It’s no secret that the way of the future is connected devices.
But if you can believe it, the biggest gainers of this trend might not be the device-makers themselves.
The supply chain is perhaps the most overlooked piece of the tech profit puzzle.
I’m talking about the companies that build the parts that make up these connected devices.
In other words, the pick-and-shovel plays.
I know, these firms aren’t as sexy as the ones making the sleek gadgets on the shelves.
But these component-makers can deliver fatter gains.
And as devices proliferate, so will the need for components.
For example, Cirrus Logic Inc. makes the integrated circuits that facilitate the playback of audio in iPhones.
The iPhone 7 features stereo sound and more Cirrus components than ever before. And since the device’s release, Cirrus has outperformed Apple Inc. in a big way.
In the last two years, Cirrus shares have brutally beaten Apple — gaining 83%, versus a gain of 6% for the iPhone creator.
And while Apple is Cirrus’ largest customer, Cirrus also counts Apple competitor Samsung Electronics Co. Ltd. among its chief clients.
But here’s an even juicier supply chain play…
Connect Yourself to These Profits
Kemet Corp. (KEM) is an American electronic components manufacturer.
Based in Simpsonville, South Carolina, the company has specialized in the construction of high-end capacitors for nearly 30 years.
In case you’re unfamiliar, a capacitor is a passive electronic component that stores energy.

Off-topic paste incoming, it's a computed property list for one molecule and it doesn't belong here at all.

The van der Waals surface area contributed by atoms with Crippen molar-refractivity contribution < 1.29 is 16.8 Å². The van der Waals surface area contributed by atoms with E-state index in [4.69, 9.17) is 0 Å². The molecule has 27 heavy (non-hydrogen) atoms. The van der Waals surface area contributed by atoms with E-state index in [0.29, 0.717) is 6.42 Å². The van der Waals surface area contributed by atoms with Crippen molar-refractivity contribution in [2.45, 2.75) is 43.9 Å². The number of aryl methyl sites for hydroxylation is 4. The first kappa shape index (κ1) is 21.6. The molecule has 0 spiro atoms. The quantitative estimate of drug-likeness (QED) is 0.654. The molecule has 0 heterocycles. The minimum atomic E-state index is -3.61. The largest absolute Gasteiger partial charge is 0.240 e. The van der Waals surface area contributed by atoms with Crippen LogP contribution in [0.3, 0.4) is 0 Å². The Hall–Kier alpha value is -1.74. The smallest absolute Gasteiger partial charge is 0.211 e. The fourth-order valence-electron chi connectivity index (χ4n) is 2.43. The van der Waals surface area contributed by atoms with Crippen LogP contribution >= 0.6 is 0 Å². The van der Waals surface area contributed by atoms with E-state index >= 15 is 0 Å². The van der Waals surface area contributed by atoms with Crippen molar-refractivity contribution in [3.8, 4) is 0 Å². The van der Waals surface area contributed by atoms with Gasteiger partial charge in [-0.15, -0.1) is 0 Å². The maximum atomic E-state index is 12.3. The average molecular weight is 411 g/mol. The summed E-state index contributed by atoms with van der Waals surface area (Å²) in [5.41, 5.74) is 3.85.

Capacitors play a huge part in storing data and can be found on nearly every circuit board inside a computing device.
Kemet supplies capacitors to a range of different industries, such as automotive, communications, aerospace and alternative energy.
The company’s clients include some of the biggest electronics manufacturers in the world: Cisco Systems Inc., HP Inc. and IBM.
Similar to Cirrus Logic, Kemet has eggs in multiple baskets.
And the company’s balance sheet reveals even more room for growth…
The Gains in the Machine
The company sports a growth-friendly market cap of $371.6 million.
Following a major restructuring, which included deep cost-cutting initiatives, investors have piled into the stock.
In the last year, shares have gained 473% and blasted to a 52-week high. Kemet’s performance bests the rise of the small-cap Russell 2000 index by more than 11 times.
That’s not surprising, though, considering that the company posted remarkable earnings growth of 133% in the last year.
In fact, the company has bested analyst EPS estimates in five of the last eight quarters.
And over the last five years, Kemet has grown earnings by 30.4%, versus a mere 7.5% rise in the industry average.
Since 2014, revenue is down 12%. But gross margins have increased by 53% over the same period.
The company has also boosted cash from operations by 33% in the last year.
Add it all up and there could be much more upside on the horizon for this supply chain gem.
Bottom line: Investors may not need to invest in the “next big thing” for big tech gains. Tech suppliers can offer even greater — and more diversified — profit potential.
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Source: Wall Street Daily